Here is an excerpted Q&A version of the chat. Comments and questions from chat participants are in bold; Ward's responses are in italics. Enjoy!
Welcome to #kidlitart. Thank you so much for being our guest for evening!
Good to be here! Now what do I do? ;)
Tell us everything you know!
I KNOW NOTHING. ha ha
Tell us about the character set here. Is this typical of the way you approach character design?
Ah, yes. This was for an animated project. Typical? I would say yes, with reservations. Meaning, first and foremost, you need to know who your audience is. And if you go through the series, you can see that I originally had the girl much too older. Dunno what I was thinking...
Good point--I'm assuming animation is more "all ages" than pbs?
Actually, I don't think so. Both have specific groups they want to address.
Who was your audience?
My intended audience was for ages 4-8.
So who defines your audience for animation? The client?
Yes, pretty much. It's also known to aim older. ALWAYS.
You mean animation clients skew older?
Yes, but I think the same can be said for pb's as well.
I think there's a need to skew a tad older than your actual audience - kids always want to read up (slightly).
Yes, I agree. I think that's what clients would like to see. Esp in animation.
So, skewing older with illustrations means more complex in color, detail, etc?
No, mostly with subject matter, more sophistication. No necessarily more complex.
Do you find that certain markets let you get more adventurous with character design than with others? Asking because my experience has been that educational markets tend to stay safer/more conservative, for example....
Yes. Some come to me BECAUSE of my different way of looking at things.Most want a different take on some characters. Like the Michael Phelps book, for instance. They liked my b-boy series.
So how do you plan differently for a picture book?
I tend to go more flatter in my look-flattened perspective, etc.
What process do you go through with your characters to get their personalities to come to life?
I go through lots of research. My research phase is extensive. As for personalities, that's just something that I love to do. I've been drawing char stuff since I was a kid. I feel that with character traits, etc. the best advice I can give is to be observant. All the time.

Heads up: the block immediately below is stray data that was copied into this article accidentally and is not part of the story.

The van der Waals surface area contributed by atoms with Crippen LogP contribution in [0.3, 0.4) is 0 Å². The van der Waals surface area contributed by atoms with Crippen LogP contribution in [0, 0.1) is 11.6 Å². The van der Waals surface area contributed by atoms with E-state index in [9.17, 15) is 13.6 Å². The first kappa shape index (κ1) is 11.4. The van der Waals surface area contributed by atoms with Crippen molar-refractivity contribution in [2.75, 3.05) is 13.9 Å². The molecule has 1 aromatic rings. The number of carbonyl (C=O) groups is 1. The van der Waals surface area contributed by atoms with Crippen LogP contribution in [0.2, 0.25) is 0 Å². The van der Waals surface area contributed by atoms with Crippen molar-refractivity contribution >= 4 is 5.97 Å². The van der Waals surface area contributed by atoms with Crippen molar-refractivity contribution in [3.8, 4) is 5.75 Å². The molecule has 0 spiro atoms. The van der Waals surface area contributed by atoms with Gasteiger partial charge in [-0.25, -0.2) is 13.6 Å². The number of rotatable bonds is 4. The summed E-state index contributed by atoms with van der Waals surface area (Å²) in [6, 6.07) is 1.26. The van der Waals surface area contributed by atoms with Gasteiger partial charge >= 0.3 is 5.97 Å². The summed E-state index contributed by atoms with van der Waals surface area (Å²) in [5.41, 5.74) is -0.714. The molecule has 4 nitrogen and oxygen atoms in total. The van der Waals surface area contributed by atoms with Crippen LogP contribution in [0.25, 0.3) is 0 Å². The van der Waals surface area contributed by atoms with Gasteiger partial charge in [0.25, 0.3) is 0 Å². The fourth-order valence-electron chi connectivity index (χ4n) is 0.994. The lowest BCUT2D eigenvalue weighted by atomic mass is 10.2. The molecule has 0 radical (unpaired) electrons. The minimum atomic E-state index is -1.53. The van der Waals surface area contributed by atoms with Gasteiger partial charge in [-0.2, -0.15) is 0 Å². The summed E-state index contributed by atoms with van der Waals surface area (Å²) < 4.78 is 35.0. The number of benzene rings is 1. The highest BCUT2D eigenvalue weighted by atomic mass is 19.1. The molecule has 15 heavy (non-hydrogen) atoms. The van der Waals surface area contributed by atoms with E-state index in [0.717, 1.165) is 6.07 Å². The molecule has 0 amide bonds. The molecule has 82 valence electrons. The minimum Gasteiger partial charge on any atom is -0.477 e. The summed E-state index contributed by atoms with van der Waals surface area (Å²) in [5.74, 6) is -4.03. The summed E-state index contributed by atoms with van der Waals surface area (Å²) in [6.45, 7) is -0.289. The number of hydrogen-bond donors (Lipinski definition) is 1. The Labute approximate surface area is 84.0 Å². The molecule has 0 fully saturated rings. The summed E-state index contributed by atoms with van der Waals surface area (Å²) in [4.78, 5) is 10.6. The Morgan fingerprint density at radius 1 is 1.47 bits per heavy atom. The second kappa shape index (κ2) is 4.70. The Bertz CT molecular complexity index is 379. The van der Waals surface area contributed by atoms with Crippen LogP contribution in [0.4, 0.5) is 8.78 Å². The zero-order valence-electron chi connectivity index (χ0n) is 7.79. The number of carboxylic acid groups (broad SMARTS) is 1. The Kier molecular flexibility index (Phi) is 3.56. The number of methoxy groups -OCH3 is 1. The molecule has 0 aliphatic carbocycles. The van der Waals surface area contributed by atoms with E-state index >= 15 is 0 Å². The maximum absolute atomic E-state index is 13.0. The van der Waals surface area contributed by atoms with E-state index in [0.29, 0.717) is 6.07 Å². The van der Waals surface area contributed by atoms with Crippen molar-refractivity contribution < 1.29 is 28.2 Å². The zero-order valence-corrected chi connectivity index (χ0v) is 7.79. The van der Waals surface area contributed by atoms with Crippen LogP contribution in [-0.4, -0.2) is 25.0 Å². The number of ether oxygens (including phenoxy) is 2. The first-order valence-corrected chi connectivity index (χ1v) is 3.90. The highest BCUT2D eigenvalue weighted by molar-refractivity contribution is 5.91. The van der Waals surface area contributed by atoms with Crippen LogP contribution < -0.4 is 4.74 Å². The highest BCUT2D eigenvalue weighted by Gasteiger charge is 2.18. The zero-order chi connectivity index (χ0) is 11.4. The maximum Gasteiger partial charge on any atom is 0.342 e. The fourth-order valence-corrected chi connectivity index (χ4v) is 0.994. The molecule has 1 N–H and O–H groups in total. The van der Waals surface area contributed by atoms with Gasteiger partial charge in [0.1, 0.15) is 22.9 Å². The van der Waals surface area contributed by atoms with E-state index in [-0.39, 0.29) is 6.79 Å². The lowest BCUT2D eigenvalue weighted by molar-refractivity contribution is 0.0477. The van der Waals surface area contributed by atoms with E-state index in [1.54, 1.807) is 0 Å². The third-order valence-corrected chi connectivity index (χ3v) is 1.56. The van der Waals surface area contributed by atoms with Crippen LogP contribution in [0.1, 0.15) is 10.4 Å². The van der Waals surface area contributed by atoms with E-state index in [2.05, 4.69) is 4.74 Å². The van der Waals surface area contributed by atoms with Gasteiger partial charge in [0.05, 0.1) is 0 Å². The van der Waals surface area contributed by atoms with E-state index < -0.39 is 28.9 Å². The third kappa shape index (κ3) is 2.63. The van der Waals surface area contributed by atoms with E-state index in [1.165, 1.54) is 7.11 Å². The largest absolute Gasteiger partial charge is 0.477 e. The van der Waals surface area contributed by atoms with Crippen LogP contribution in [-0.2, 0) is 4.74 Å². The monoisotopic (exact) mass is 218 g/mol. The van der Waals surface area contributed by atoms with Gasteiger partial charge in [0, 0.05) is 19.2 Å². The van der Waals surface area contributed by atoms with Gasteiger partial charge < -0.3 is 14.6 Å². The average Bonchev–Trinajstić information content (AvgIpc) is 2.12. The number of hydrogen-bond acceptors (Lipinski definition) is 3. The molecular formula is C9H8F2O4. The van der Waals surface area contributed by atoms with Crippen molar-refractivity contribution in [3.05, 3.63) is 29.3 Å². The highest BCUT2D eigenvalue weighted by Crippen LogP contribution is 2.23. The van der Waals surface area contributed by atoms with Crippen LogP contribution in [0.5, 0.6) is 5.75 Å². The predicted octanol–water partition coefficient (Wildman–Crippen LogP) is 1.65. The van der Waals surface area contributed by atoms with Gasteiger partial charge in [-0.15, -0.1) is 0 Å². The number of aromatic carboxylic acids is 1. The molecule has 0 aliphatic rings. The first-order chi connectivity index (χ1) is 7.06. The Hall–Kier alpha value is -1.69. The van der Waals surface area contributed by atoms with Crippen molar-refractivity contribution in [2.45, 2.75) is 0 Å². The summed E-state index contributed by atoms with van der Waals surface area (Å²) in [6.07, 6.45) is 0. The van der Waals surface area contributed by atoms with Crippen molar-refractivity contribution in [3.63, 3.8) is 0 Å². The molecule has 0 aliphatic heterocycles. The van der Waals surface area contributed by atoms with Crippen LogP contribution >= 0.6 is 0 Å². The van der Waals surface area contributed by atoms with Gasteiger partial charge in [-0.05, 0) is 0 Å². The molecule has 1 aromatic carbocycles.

Where do you do your research?
Since I'm majorly influenced by midcentury art/design and kid's books, I have a big library of that stuff Based on what I'm feeling, I'll grab a big stack of books, mags, etc. & just start sifting. I'm also a big fan of Google Images..
Because of my nod to midcentury stuff, I've often been labeled as "retro." Curse? Sometimes.
Why is that a curse?
I've had some people that my stuff looked "too retro." For those who're interested, check out The Retro Kid: Flickr group I started of midcentury artwork & books.
Do you design your characters with shape in mind? There can be some fascinating mental cues w/r/t shapes/features...
Sometimes, but I try not to let a particular shape become THAT THING I MUST incorporate, you know?
How long have you been doing PB's. And what was the biggest adjustment from animation?
My first picture book was done in late '08 and released the following year. I've been animating since '96. Biggest adjustment has been layout of the pages and spreads. Animation & pb's are actually a lot diff than I thought.
How are they a lot different?
There's a tendency to go very stylized in anim: char's backgrounds, layout (comps, etc.) PB's, I've learned to pull back a bit.
When I first started illustrating there was a huge bias against "cartoony" looking characters.
Yes, in fact, I had to cut back on the "cartoony" eyes I had for the Mama Hen in Chicks Run Wild! Originally, I had eyes with pupils, but editor wanted something a bit more subtle. I was fine with that change.
So you find there is still some bias. To me the art today looks much more cartoony than it used to.
I wouldn't want those artists to pull TOO much back on what they're working on, but it's just something I've noticed. Interesting thing, I do see more and more animation artists doing picture books these days.
So what about clothing animal characters? good/bad? when do you NOT do that?
Ha! Well, I was drawing an animal that walks on all fours, and when I put clothes on him, he looked hunched over.
Do you prefer kids or animal characters--which has greater range?
My stronghold is people. Honestly, if you can create & develop BOTH humans & animals very well, you're in it to win it. I'm finding that I don't have much animal designs in my portfolio, & I'm having to do more animals for the (potential) next book.
Are you developing any of your own original pb ideas?
I have two pb dummies, and a few other ideas, but in conceptual stage now.
Noticing any differences with yourself as client?
I'm my own worst editor. ;)
Who are your character design idols? The ones that get you excited every time?
Oh! So many. Where to start... JP Miller, The Provensens, Tom Oreb, James Flora, Aurelius Battaglia, Ben Shahn, Secret of Kells folks..
Nico Marlet is just about the best- imo.
YES. He's amazing.
Some anim artists have that Little Golden Book look down so well, they'll do fun stuff like this.
I've still yet to see Secret of Kells. I really need to get around to checking that out..
It's truly amazing. Be sure to check out The Blog of Kells.
How does color come to you? Do you do a rough color study on ps?
Color is big for me. Sometimes I can just sense what colors I want to see put together.
Thanks @wardomatic (and everyone else too), very interesting.
You bet! Thanks for your questions. Good stuff.
Full transcript below: